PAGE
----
3. You work with large companies from different sectors, from Groupe PSA to Hotel Chocolat and Siemens. What sets you apart from your competitors?
The traditional consultant tends to be a ‘teacher,’ i.e., they explain the methodology and how it should be followed and then proposes homework and exercises to reinforce the knowledge acquired.
We are not traditional consultants; we are ‘implementers.’ We are not just suggesting what to do. We stand by the team when the changes are being implemented, facing any problems that may arise. We are committed to the results and do whatever it takes to achieve them.
This modus operandi used by Kaizen Institute was born because, after the success of Mr. Imai’s book, many companies in the Western world required his services to implement KAIZEN™.
Mr. Imai would bring in retired engineers from Toyota to carry out the projects. The implementation took place during an intensive week starting on Monday mornings when the CEO set the challenge, for example, the need to improve productivity by 20%.
Faced with the challenge, the KAIZEN™ consultant began to provide instructions to move machines from one place to another, change workstations, define new standards and processes, and require a multidisciplinary team at their disposal. At the end of the week, all the results generated were presented – the consultancy process consisted in ‘doing’, then ‘understanding’ why it was done.
Nowadays, it is not done exactly this way, but first, we explain why we must change and what the new paradigm to be implemented is. Still, we continue to use intensive KAIZEN™ events for the implementation with the participation of the entire internal team. The results achieved are the sum of the work and ideas of everyone in the team and driven and facilitated by the consultant.
4. How has Coronavirus affected you?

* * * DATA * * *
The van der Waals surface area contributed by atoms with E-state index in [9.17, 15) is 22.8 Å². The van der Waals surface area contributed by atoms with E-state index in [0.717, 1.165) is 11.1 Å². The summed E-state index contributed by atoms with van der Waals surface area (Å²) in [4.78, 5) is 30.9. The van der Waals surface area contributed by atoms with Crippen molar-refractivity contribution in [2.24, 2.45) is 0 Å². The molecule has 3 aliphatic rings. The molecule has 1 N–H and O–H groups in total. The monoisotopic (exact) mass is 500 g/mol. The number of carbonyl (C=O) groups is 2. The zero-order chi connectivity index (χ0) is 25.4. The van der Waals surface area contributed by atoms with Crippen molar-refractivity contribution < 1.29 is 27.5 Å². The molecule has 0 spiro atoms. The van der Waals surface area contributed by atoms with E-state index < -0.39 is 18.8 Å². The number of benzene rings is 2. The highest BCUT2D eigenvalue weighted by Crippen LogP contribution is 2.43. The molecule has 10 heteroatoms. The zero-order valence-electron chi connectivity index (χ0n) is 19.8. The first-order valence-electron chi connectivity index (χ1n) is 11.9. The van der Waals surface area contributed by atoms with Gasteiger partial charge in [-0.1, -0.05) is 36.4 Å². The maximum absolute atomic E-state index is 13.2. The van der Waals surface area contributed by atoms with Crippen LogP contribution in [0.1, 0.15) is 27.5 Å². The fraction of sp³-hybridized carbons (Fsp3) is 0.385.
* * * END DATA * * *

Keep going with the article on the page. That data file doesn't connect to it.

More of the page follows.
As an implementation consultancy, COVID-19 made it challenging to carry out our business as usual. Like our customers, we had to adapt quickly to a virtual delivery format. We developed and refined our methodologies so that we could conduct improvement workshops with multidisciplinary teams digitally.
Indeed, in many cases, we showed what KAIZEN™ is all about. For some customers who were already very advanced in the digital field, improving their processes even more and achieving quick results was possible. Even for customers who traditionally made improvements in their physical processes, the crisis accelerated the focus on continuous improvement in their digital processes.
We often make the mistake of thinking that a digitized process does not require improvement; however, when a process is automated, if we do not simplify it and remove the existing waste, we will be automating what does not add value.
A crisis often forces us to mitigate and manage risks quickly, and with COVID-19, the survival instinct of many organizations kicked in. This pandemic has surely highlighted the need to ponder on our practices within a company: how efficient, effective, and flexible are we? Companies that have implemented a KAIZEN™ business system were more prepared for such a crisis.
This crisis is nothing new, considering what we have seen in the past. Toyota Motor Corporation showed this to the world during the 70s oil crisis and the subsequent recessions.
Most companies can generate profits during a boom stage, but very few can sustain them in a recession. The simultaneous flexibility and stability of the KAIZEN™ approach help companies survive during the most challenging stages of economic cycles and thrive during troubled periods.